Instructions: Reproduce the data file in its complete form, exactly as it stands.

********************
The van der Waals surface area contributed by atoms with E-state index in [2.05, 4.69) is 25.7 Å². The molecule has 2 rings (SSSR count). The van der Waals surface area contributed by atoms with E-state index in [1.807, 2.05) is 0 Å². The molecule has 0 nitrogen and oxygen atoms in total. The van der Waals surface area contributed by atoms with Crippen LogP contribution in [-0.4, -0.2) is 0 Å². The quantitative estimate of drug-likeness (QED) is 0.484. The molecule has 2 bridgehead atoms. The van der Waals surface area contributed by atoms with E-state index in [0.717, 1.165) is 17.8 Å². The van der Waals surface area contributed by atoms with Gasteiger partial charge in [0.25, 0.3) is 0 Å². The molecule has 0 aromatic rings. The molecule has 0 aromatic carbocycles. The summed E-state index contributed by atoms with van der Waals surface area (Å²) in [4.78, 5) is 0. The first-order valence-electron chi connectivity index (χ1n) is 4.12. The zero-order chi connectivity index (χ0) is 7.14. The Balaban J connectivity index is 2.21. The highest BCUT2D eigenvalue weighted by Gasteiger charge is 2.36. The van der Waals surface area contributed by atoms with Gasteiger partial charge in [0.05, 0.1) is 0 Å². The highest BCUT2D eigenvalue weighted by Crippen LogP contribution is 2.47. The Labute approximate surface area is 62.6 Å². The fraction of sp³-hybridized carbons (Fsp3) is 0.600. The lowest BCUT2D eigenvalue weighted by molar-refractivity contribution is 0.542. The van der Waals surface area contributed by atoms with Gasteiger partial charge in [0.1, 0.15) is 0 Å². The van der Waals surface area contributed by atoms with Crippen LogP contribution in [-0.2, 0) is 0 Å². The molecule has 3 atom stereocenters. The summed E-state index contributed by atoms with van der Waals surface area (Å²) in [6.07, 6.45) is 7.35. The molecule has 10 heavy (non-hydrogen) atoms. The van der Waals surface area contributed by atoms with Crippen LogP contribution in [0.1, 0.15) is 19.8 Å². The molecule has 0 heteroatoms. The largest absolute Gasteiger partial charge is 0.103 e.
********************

The van der Waals surface area contributed by atoms with E-state index in [2.05, 4.69) is 25.7 Å². The molecule has 2 rings (SSSR count). The van der Waals surface area contributed by atoms with E-state index in [1.807, 2.05) is 0 Å². The molecule has 0 nitrogen and oxygen atoms in total. The van der Waals surface area contributed by atoms with Crippen LogP contribution in [-0.4, -0.2) is 0 Å². The quantitative estimate of drug-likeness (QED) is 0.484. The molecule has 2 bridgehead atoms. The van der Waals surface area contributed by atoms with E-state index in [0.717, 1.165) is 17.8 Å². The van der Waals surface area contributed by atoms with Gasteiger partial charge in [0.25, 0.3) is 0 Å². The molecule has 0 aromatic rings. The molecule has 0 aromatic carbocycles. The summed E-state index contributed by atoms with van der Waals surface area (Å²) in [4.78, 5) is 0. The first-order valence-electron chi connectivity index (χ1n) is 4.12. The zero-order chi connectivity index (χ0) is 7.14. The Balaban J connectivity index is 2.21. The highest BCUT2D eigenvalue weighted by Gasteiger charge is 2.36. The van der Waals surface area contributed by atoms with Gasteiger partial charge in [0.05, 0.1) is 0 Å². The highest BCUT2D eigenvalue weighted by Crippen LogP contribution is 2.47. The Labute approximate surface area is 62.6 Å². The fraction of sp³-hybridized carbons (Fsp3) is 0.600. The lowest BCUT2D eigenvalue weighted by molar-refractivity contribution is 0.542. The van der Waals surface area contributed by atoms with Gasteiger partial charge in [0.1, 0.15) is 0 Å². The van der Waals surface area contributed by atoms with Crippen LogP contribution in [-0.2, 0) is 0 Å². The molecule has 3 atom stereocenters. The summed E-state index contributed by atoms with van der Waals surface area (Å²) in [6.07, 6.45) is 7.35. The molecule has 10 heavy (non-hydrogen) atoms. The van der Waals surface area contributed by atoms with Crippen LogP contribution in [0.1, 0.15) is 19.8 Å². The molecule has 0 heteroatoms. The largest absolute Gasteiger partial charge is 0.103 e.